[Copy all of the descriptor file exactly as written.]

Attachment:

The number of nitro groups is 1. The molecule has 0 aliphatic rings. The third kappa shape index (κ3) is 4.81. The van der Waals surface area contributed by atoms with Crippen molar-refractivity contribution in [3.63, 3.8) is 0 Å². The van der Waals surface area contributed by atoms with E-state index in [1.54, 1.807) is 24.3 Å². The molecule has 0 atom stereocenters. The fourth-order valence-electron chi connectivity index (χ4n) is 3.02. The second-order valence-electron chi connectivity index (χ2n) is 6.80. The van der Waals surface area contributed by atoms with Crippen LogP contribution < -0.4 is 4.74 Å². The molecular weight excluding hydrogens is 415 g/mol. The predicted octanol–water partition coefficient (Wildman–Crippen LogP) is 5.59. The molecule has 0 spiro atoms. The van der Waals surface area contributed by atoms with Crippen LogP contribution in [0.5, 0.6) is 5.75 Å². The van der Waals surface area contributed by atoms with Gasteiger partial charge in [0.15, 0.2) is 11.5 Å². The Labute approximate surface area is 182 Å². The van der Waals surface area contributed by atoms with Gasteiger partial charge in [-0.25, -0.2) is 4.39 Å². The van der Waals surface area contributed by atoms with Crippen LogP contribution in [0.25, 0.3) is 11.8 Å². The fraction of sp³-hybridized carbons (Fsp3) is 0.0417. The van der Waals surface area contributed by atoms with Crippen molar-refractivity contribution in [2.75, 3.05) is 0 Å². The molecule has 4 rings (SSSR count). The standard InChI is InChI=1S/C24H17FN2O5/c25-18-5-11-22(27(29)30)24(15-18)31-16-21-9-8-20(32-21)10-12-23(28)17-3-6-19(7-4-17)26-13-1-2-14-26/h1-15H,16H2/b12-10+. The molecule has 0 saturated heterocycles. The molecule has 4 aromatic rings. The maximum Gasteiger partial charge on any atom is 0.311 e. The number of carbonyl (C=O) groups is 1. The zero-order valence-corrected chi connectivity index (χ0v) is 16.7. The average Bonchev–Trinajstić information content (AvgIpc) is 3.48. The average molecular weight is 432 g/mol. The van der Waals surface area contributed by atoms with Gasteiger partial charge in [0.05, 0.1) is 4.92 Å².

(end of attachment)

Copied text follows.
The number of nitro groups is 1. The molecule has 0 aliphatic rings. The third kappa shape index (κ3) is 4.81. The van der Waals surface area contributed by atoms with Crippen molar-refractivity contribution in [3.63, 3.8) is 0 Å². The van der Waals surface area contributed by atoms with E-state index in [1.54, 1.807) is 24.3 Å². The molecule has 0 atom stereocenters. The fourth-order valence-electron chi connectivity index (χ4n) is 3.02. The second-order valence-electron chi connectivity index (χ2n) is 6.80. The van der Waals surface area contributed by atoms with Crippen LogP contribution < -0.4 is 4.74 Å². The molecular weight excluding hydrogens is 415 g/mol. The predicted octanol–water partition coefficient (Wildman–Crippen LogP) is 5.59. The molecule has 0 spiro atoms. The van der Waals surface area contributed by atoms with Crippen LogP contribution in [0.5, 0.6) is 5.75 Å². The van der Waals surface area contributed by atoms with Gasteiger partial charge in [0.15, 0.2) is 11.5 Å². The Labute approximate surface area is 182 Å². The van der Waals surface area contributed by atoms with Gasteiger partial charge in [-0.25, -0.2) is 4.39 Å². The van der Waals surface area contributed by atoms with Crippen LogP contribution in [0.25, 0.3) is 11.8 Å². The fraction of sp³-hybridized carbons (Fsp3) is 0.0417. The van der Waals surface area contributed by atoms with Crippen molar-refractivity contribution in [2.75, 3.05) is 0 Å². The molecule has 4 rings (SSSR count). The standard InChI is InChI=1S/C24H17FN2O5/c25-18-5-11-22(27(29)30)24(15-18)31-16-21-9-8-20(32-21)10-12-23(28)17-3-6-19(7-4-17)26-13-1-2-14-26/h1-15H,16H2/b12-10+. The molecule has 0 saturated heterocycles. The molecule has 4 aromatic rings. The maximum Gasteiger partial charge on any atom is 0.311 e. The number of carbonyl (C=O) groups is 1. The zero-order valence-corrected chi connectivity index (χ0v) is 16.7. The average Bonchev–Trinajstić information content (AvgIpc) is 3.48. The average molecular weight is 432 g/mol. The van der Waals surface area contributed by atoms with Gasteiger partial charge in [0.05, 0.1) is 4.92 Å².